Beer: a drink of the people
Jesse Colautti | Fulcrum Staff
Beer goes by many titles: sweet nectar of the gods, refreshing vacation in a glass, and the bringer together of friends, to name a few. To put it simply, beer is the best.
While hard liquor excites before ultimately smashing you over the head with a sledgehammer and wine lulls you to a red-mouthed sleep, beer keeps you company. It’s there for you during the good times and the bad times, the lonely nights and the ones you’ll never forget, the long sweltering days of summer and the short, freezing days of February.
Unlike wine, beer doesn’t reward the rich over the poor; each glass is full of equality. The price of different pints may vary, and if you’re interested enough there are thousands of incredible gourmet beers to try from all across the globe, but you’ll never feel like you’re getting punished for buying the cheapest beer on the menu. Say what you will about Coors Light, but it will always go down smoother than an awful glass of cheap white wine.
If you’re looking to step it up a notch to the point where you can proudly call yourself a beer enthusiast, then I suggest heading over to Pub Italia and ordering one of the Trappist or Abbey beers from Belgium. Any of those are still made by monks in monasteries, so I guarantee they’ll instantly make you forget about that rum and cola you had the other night.
In Vino Veritas: you should drink more wine
Kimberley Wilson | Fulcrum Contributor
It’s 8 p.m. on a Tuesday. The Beer Store is closed and so is the LCBO. You’re bad at planning. Guess what? There is probably a Wine Rack near you, and it’s probably open. You’re going to be OK.
Not sure what to buy? Nobody’s judging you if you go straight for the $13 house blend. Well, some people are, but they shouldn’t. Blind taste tests have been conducted around the world and the conclusion is that once the label is off, the average person can’t taste the difference between a bargain-basement blend and something fancier.
If you still find the more common options are less than ideal, there’s a magical solution called sangria. If it’s too cold out for a fruity, chilled beverage, add a few cinnamon sticks and other spices, heat it up, and you have mulled wine—a hug in a cup.
You know where you can taste a difference? Spirits. I love whisky, I really do. But good whisky is expensive and the cheap stuff tastes foul. Meanwhile, cheap beer is like a rained-out picnic: damp and unfortunate.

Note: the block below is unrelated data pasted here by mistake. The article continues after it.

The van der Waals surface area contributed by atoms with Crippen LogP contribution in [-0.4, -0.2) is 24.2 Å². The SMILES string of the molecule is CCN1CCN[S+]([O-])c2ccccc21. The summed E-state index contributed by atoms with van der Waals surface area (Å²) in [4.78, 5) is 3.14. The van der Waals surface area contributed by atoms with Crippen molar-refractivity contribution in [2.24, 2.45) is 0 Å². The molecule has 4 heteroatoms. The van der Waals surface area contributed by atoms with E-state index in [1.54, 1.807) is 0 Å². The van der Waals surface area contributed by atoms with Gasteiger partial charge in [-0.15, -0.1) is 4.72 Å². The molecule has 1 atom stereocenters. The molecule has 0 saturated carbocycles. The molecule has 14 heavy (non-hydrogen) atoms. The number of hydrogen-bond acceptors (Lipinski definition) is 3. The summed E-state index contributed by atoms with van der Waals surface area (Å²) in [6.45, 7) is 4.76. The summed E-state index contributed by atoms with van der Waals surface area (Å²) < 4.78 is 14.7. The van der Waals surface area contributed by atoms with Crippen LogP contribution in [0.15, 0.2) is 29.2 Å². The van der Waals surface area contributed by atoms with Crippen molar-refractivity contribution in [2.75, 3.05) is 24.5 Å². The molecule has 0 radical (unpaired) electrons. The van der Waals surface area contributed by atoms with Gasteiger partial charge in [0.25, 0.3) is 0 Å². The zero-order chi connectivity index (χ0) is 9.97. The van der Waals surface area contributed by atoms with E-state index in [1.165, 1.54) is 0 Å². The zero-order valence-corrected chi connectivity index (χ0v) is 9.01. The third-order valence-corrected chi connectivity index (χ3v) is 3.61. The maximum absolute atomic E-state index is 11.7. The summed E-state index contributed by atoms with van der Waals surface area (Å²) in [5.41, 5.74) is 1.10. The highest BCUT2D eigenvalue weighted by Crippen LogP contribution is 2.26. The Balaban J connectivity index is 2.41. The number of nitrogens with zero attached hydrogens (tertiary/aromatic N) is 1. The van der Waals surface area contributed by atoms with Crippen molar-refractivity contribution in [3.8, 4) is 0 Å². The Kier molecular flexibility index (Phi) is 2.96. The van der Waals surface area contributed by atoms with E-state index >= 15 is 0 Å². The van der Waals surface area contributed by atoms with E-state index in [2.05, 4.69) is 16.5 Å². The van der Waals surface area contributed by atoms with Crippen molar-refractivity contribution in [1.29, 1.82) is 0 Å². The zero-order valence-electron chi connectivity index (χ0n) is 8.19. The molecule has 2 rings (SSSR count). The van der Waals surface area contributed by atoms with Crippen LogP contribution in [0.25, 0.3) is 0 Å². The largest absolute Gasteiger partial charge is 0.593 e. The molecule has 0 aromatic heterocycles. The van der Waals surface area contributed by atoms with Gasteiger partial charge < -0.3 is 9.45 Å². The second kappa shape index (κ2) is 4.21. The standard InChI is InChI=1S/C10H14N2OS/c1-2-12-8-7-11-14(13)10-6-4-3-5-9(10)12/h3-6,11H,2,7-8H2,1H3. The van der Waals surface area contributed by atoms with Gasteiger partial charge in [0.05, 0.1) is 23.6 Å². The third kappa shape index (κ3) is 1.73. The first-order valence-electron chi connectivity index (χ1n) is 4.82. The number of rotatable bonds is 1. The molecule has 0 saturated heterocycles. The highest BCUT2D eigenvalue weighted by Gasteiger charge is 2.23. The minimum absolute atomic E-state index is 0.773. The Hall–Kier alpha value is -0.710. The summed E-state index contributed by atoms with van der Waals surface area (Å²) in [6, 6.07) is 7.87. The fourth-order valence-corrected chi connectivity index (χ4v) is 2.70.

So what’s a girl to drink when she needs something inexpensive and delicious? I think the answer is clear—or it might be red. Your call.
Liquor: hit it hard
Marc Jan | Fulcrum Staff
Hard liquor is the happy medium between the far too varied options of wine and the much too accessible choice of beer. It also has other perks that make it the better choice when it comes to alcohol.
Beer is a drink you can enjoy over time, but it will get you full long before it gets you sensibly drunk. I also find the flavours of beer lack the strength required to properly accompany food.
Wine excels because it has a much fuller body of flavour that goes well with a wide variety of food. However, this limits the valid contexts in which you can drink wine because it must be accompanied by food. It’s also high in sugar content, which makes the morning after a horrid experience.
Freed from the bloating constraints of beer and the sugar-driven flails of wine, hard liquor offers a complete range of flavours to accompany food as well. There’s nothing I ache for more than a 16-year-old charred-cask single-malt scotch that goes by the name of Lagavulin, with its wispy wooden aroma and its smooth delivery.
When you drink hard liquor, you don’t have to worry about pacing yourself because your drink will set the pace for you. It’s just a matter of listening to how your body responds. So, back away from the brew and wish away the wine. Liquor love will always be more fulfilling.